People often think the term pesticide means insecticide. Actually, pesticide refers to not only insecticides, but many other kinds of chemicals, like herbicides, fungicides and general disinfectants. A pesticide is any substance intended to control, destroy, repel, or attract a pest. Any living organism that causes damage or economic loss or transmits or produces disease may be a pest. Pests include animals (like insects or rodents), unwanted plants (weeds), and microorganisms (like plant diseases, viruses, or molds).
Pesticides can be natural or synthetic. Biological pesticides, for example, are being developed and used more today, as we discover new ways to manage pests and protect the environment. Many household products also contain pesticides. For example, disinfectants, cleansers, mildew removers, and ant and roach sprays are common household pesticide products. Pesticides are also used to control insects and weeds on farm fields, lawns and along roadways, in parks and other public areas, including lakes and other aquatic areas.
Health and Safety
Although pesticides can be beneficial and useful, they also can be dangerous if used carelessly or if they are not stored properly and out of the reach of children. According to data collected from the American Association of Poison Control Centers, in 2000 alone, an estimated 73,000 children were involved in common household pesticide-related poisonings or exposures in the United States. An additional 25,153 children were exposed to or poisoned by household bleach. Pesticides exposures may also result in chronic and sometimes more subtle effects and symptoms, depending on the nature and extent of the exposure, toxicity, and other factors.
The Minnesota Department of Health has several Pesticide-Related Programs and Services. As a part of these services, we collaborate closely with the Minnesota Department of Agriculture, which is the lead state agency for pesticide regulation in Minnesota, and other state and federal agencies to protect public health from pesticides and pests (see links to agencies below, and Pesticide Links by topic).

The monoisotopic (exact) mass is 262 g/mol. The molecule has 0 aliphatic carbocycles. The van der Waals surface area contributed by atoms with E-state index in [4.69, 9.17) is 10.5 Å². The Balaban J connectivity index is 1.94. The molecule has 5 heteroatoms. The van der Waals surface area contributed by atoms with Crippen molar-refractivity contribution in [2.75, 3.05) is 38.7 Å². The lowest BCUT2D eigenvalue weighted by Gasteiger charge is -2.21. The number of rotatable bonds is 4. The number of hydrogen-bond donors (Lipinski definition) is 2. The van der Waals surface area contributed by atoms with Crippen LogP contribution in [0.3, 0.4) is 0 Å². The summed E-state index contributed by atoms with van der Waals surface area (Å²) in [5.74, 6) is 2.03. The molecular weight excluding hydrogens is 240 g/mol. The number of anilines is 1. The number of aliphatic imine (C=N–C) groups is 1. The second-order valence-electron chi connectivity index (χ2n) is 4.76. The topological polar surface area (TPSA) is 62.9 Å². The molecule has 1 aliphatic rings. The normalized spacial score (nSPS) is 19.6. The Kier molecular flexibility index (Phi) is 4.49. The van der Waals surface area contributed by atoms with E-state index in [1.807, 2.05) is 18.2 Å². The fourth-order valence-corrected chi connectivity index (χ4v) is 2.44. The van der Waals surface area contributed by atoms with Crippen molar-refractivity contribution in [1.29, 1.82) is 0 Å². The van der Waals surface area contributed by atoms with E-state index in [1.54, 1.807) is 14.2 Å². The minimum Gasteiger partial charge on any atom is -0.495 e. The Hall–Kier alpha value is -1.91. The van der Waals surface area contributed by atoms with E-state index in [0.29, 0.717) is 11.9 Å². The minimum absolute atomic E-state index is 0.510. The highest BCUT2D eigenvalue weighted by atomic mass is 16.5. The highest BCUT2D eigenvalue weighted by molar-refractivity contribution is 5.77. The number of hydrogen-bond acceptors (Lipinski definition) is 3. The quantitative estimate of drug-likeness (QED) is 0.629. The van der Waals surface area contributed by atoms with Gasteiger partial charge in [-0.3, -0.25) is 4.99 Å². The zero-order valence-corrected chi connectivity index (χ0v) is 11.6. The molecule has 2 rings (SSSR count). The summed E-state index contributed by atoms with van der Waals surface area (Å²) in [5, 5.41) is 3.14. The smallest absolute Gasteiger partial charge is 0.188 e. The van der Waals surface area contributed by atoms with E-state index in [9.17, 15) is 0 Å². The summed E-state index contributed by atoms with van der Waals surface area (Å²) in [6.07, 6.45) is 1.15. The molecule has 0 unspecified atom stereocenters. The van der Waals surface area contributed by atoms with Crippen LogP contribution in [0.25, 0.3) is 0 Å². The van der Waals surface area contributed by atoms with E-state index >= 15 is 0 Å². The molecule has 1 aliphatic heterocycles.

Occupational exposures to pesticides also may result in illness or injury. Pesticide applicators in Minnesota are required to be trained and licensed by the Minnesota Department of Agriculture. The University of Minnesota Extension Service and MDA provide education about a variety of occupational health and safety topics through manuals, seminars, and training on a regular basis, as required by Minnesota law.
Reducing Exposures to Pesticides (and Pests)
Reducing exposures to pesticides (and pests that spread disease), where possible, is good public health practice. To achieve this objective, the Minnesota Department of Health strongly supports the use of Integrated Pest Management (IPM) practices and other effective measures to prevent unnecessary exposures to pesticides and pests that pose health risks. As a part of this effort, we work closely with state and federal agencies to protect populations that may be more vulnerable to pesticide exposures, such as children (for more information, see Pesticide Use in Schools and Pesticides in the Home).
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Laws and Regulations
Because most pesticides are designed to be toxic to their target pest - and because any substance can be harmful if used improperly - pesticides are highly regulated relative to many other chemicals that are used today. The Minnesota Department of Agriculture (MDA) is the lead agency responsible for regulating pesticides in Minnesota. In this role, the MDA collaborates with the U.S. Environmental Protection Agency, U.S. Department of Agriculture, University of Minnesota Extension Service, Minnesota Pollution Control Agency, Minnesota Department of Health, and others to implement federal and state pesticide laws. The Minnesota Department of Health serves primarily in a consultative role by providing the MDA with information and guidance about health risks from pesticides and insect-borne diseases. For more, see information about Minnesota Rules (Chapter 1505, Pest and Disease Control) and Minnesota Pesticide Laws (Minnesota Statutes: Chapter 17. Department of Agriculture).
The Minnesota Department of Health does promulgate some regulations related to pesticides. For example, we assure compliance with the federal Safe Drinking Water Act for public drinking water supplies; we promulgate Minnesota rules for Health Risk Limits for Groundwater and Health Risk Values for Air; we develop model notices for pesticide notification in schools as part of the Minnesota Parents' Right to Know Act; we are responsible for implementing aspects of the Minnesota Food Code; and we have responsibilities for public health emergencies, and emergency response and preparedness.
The primary responsibility for monitoring and testing for pesticides in the environment lies with the Minnesota Department of Agriculture. For information, see MDA's Monitoring and Assessment Program and links to other pesticides data.
Pesticide poisonings and other related emergencies are handled by calling 911 and/or by consulting the Minnesota Poison Control System. Pesticide spills are handled by the Minnesota Duty Officer, 24 hours/day (see Pesticide Emergencies).
Minnesota Department of Agriculture
University of Minnesota Extension Service
Minnesota Pollution Control Agency
Minnesota Department of Natural Resources
Metropolitan Mosquito Control District
Minnesota Department of Labor and Industry
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